Quantcast
Kanehiro AS (Hiromoto wa-equivalent)?
Page 1 of 2 12 LastLast
Results 1 to 10 of 17

Thread: Kanehiro AS (Hiromoto wa-equivalent)?

  1. #1
    Senior Member Cadillac J's Avatar
    Join Date
    Mar 2011
    Location
    Detroit
    Posts
    621

    Kanehiro AS (Hiromoto wa-equivalent)?

    Has anyone heard of, used, or seen one of these in person?

    Just saw them on CKTG site as I didn't recognize the name, yet they aren't in the new arrivals section. They basically describe themselves as being wa-handled versions similar to Hiromoto AS knives.

    I remember a while back on the other forum, we had around 60+ people that were in for a wa-handled 270 Hiromoto AS to give them a business case to build some more with guaranteed demand, but they still would not do it...wondering if these would be a nice alternative (although looks like 240 gyuto is the largest size right now).


    http://www.This Site Not Allowed Here.com.com/kanehiro.html

    Kanehiro Knives
    We have been searching for a blacksmith or small company to make a wa-handled equivalent of the popular Hiromoto knives. Kanehiro knives are offering just such a knife and we're happy to add their knives to our site. These knives feature aogami super steel (also called blue paper #2 super) on the core and the knife is then clad with stainless stainless steel to protect most of the knife from reacting with acids or moisture. These knives will only oxidize right along the edge. Knife sharpeners love aogami super steel because it takes an acute edge and holds it. The knives have high hardness of HRC 62-63. Hiroshi Kato (second generation) runs a small blacksmith shop in Takefu Village along with 2 others. The blade engraving in Kanji means "Echizen" and "Made by Kintaro". Kintaro is the late smith (first generation), Mr. Kintaro Kato.

  2. #2
    Senior Member

    Join Date
    Feb 2011
    Location
    San Diego, CA
    Posts
    4,227
    Good question. Sounds like someone needs to take the plunge.

  3. #3
    Senior Member Cadillac J's Avatar
    Join Date
    Mar 2011
    Location
    Detroit
    Posts
    621
    I agree 100%! Can't be me, as I don't have a need for anything new for a while...

    Someone who has/had a Hiromoto AS, please give one of these a try and let us know how it compares.

  4. #4

  5. #5
    Senior Member

    Join Date
    Feb 2011
    Location
    San Diego, CA
    Posts
    4,227
    you mean thinned and etched...

  6. #6
    Senior Member
    99Limited's Avatar
    Join Date
    Mar 2011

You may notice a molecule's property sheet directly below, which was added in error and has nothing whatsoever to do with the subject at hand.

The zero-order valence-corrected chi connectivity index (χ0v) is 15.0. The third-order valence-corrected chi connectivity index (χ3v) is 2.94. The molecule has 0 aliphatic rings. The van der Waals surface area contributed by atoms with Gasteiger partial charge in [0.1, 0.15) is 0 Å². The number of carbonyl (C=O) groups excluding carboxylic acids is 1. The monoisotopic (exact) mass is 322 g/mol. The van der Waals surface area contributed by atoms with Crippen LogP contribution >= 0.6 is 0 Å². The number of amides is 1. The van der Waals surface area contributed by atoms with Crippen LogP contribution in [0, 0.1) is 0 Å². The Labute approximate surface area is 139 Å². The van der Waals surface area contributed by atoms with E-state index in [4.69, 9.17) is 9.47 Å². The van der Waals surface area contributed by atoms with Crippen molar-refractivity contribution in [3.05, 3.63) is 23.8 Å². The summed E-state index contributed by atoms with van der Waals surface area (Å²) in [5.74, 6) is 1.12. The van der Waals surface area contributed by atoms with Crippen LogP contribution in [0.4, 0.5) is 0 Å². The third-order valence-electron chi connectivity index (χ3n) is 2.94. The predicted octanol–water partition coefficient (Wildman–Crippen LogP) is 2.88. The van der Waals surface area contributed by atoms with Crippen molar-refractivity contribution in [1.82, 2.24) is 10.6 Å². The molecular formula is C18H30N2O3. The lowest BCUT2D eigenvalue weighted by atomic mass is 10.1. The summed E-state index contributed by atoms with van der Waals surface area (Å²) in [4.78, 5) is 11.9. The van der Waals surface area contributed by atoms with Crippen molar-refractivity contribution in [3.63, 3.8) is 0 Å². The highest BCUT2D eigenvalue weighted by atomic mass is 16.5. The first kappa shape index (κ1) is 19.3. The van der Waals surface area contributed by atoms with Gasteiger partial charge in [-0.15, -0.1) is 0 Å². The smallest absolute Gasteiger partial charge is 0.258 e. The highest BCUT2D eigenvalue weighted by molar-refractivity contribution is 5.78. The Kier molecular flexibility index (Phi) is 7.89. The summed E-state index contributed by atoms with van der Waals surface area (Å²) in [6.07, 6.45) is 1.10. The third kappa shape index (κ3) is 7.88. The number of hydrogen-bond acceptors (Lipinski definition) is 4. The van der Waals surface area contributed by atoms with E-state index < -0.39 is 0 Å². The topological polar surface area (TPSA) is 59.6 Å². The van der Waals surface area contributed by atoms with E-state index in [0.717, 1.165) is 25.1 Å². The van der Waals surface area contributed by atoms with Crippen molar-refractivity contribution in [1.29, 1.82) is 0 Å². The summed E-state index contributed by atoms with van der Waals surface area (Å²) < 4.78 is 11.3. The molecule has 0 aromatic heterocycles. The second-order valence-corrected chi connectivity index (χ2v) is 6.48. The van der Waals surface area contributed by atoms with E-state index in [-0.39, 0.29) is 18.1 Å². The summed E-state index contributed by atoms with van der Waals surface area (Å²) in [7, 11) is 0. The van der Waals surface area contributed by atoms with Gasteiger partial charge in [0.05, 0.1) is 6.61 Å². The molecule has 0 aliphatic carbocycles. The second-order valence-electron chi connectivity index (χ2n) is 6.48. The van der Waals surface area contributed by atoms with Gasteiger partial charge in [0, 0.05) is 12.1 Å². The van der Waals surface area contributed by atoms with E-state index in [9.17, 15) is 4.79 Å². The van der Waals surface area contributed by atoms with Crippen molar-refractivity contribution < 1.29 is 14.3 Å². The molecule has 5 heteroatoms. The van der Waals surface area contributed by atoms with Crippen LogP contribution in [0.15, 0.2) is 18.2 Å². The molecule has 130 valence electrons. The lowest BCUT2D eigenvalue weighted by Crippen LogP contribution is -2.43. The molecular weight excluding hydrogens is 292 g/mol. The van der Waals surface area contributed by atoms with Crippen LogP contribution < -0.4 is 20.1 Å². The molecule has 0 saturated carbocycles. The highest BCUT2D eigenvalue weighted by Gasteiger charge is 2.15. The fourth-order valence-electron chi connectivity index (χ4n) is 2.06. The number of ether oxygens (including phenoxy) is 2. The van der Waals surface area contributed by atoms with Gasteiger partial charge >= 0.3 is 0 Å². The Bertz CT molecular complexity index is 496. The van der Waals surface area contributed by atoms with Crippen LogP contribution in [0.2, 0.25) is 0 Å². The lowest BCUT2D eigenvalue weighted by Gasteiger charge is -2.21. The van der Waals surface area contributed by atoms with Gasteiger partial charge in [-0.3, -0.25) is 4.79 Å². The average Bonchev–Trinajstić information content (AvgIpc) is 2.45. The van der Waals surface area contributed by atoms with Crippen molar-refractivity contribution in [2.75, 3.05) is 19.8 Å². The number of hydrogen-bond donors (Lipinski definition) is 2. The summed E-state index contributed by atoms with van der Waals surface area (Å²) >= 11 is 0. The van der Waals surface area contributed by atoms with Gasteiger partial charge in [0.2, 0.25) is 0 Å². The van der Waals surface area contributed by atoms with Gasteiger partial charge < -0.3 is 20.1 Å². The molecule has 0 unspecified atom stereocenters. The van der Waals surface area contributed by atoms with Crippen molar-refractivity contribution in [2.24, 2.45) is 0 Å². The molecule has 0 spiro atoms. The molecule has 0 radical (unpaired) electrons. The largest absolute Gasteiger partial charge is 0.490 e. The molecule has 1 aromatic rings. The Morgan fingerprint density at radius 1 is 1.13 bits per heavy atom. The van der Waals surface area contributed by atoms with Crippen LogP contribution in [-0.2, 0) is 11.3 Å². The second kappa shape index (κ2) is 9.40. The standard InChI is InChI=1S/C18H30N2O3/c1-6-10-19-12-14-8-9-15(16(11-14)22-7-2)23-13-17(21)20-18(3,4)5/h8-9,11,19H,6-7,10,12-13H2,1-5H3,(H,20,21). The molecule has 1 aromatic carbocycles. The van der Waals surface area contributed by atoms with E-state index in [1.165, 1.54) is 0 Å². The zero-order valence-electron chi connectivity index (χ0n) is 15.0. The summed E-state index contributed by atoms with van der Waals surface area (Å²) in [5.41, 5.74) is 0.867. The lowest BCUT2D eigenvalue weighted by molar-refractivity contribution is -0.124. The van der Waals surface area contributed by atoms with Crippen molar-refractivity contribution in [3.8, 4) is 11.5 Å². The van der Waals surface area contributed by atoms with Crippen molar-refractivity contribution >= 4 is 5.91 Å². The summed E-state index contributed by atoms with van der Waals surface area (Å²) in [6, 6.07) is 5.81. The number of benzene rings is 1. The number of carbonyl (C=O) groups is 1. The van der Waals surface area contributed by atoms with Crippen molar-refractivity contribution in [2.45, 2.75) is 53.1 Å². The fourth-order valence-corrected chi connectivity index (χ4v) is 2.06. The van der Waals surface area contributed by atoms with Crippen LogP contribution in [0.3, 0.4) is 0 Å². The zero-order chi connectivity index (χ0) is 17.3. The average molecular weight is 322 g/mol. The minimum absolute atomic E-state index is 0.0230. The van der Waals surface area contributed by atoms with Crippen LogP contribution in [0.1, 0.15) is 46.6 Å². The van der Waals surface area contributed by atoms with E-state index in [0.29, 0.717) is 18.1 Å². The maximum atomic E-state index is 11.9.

Location
    LVW, Manchester, NJ
    Posts
    981
    Quote Originally Posted by Dave Martell View Post
    I wonder how it'll look etched?
    You are a bad man.

  7. #7

  8. #8

    Join Date
    Mar 2011
    Location
    The incredibly sophisticated Boise, ID <g>
    Posts
    907
    The first question that pops into my mind ....is it the fact that this clearly appears to be a more hand made knife...or the wa handle which makes it worth (in 210 and 240) $100 better ... over the Hiromoto? If I was looking for a wa handle alternative for the Hiromoto, I think I'd have been looking for something a little closer in price. Doesn't appear to be an "equivalent" to me. Shrug

  9. #9
    Senior Member NO ChoP!'s Avatar
    Join Date
    Apr 2011
    Location
    Clayton, NC- surrounded by lots of trees
    Posts
    2,087
    And whoever takes the plunge first should have it shipped directly to Dave for the thinning and etching....
    The difference between try and triumph is a little "umph"! NO EXCUSES!!!!!!!
    chefchristophermiller@yahoo.com

  10. #10
    It seems to be advertised as a Wa handled Hiromoto, but it in actuality it appears to just be a clad knife with a wa handle and a Aogami Super core. It is made by a different factory, it doesn't look like the grind or profile was copied that closely. The only thing it appears to have in common with the Hiros is the AS core. Has about as much in common with Takedas.

    I like Mark, have bought from Mark, and will buy from Mark again. But I don't think we need generic versions of every hard-to-find Japanese knife out there.

Posting Permissions

  • You may not post new threads
  • You may not post replies
  • You may not post attachments
  • You may not edit your posts
  •